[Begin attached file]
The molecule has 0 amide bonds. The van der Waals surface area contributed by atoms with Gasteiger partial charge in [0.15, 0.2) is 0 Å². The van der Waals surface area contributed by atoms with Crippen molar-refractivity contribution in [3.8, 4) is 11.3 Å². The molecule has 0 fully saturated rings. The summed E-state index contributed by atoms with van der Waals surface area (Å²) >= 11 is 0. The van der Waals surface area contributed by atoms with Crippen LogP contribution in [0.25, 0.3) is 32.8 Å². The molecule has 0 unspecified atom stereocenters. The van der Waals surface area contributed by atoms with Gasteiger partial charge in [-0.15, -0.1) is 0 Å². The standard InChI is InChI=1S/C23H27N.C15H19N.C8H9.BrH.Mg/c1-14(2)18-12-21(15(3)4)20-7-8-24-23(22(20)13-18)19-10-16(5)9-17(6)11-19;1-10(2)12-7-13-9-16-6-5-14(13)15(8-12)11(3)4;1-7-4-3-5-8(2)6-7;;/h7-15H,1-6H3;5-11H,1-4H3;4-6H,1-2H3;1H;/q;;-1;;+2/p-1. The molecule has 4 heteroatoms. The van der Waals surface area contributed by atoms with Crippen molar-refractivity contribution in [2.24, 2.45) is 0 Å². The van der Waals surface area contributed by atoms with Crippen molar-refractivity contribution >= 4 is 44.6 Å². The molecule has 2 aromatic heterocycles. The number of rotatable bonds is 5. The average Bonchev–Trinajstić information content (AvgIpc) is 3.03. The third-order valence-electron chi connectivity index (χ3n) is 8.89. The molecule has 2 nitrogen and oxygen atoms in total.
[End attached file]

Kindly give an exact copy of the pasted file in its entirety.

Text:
The molecule has 0 amide bonds. The van der Waals surface area contributed by atoms with Gasteiger partial charge in [0.15, 0.2) is 0 Å². The van der Waals surface area contributed by atoms with Crippen molar-refractivity contribution in [3.8, 4) is 11.3 Å². The molecule has 0 fully saturated rings. The summed E-state index contributed by atoms with van der Waals surface area (Å²) >= 11 is 0. The van der Waals surface area contributed by atoms with Crippen LogP contribution in [0.25, 0.3) is 32.8 Å². The molecule has 0 unspecified atom stereocenters. The van der Waals surface area contributed by atoms with Gasteiger partial charge in [-0.15, -0.1) is 0 Å². The standard InChI is InChI=1S/C23H27N.C15H19N.C8H9.BrH.Mg/c1-14(2)18-12-21(15(3)4)20-7-8-24-23(22(20)13-18)19-10-16(5)9-17(6)11-19;1-10(2)12-7-13-9-16-6-5-14(13)15(8-12)11(3)4;1-7-4-3-5-8(2)6-7;;/h7-15H,1-6H3;5-11H,1-4H3;4-6H,1-2H3;1H;/q;;-1;;+2/p-1. The molecule has 4 heteroatoms. The van der Waals surface area contributed by atoms with Crippen molar-refractivity contribution in [2.24, 2.45) is 0 Å². The van der Waals surface area contributed by atoms with Crippen molar-refractivity contribution >= 4 is 44.6 Å². The molecule has 2 aromatic heterocycles. The number of rotatable bonds is 5. The average Bonchev–Trinajstić information content (AvgIpc) is 3.03. The third-order valence-electron chi connectivity index (χ3n) is 8.89. The molecule has 2 nitrogen and oxygen atoms in total.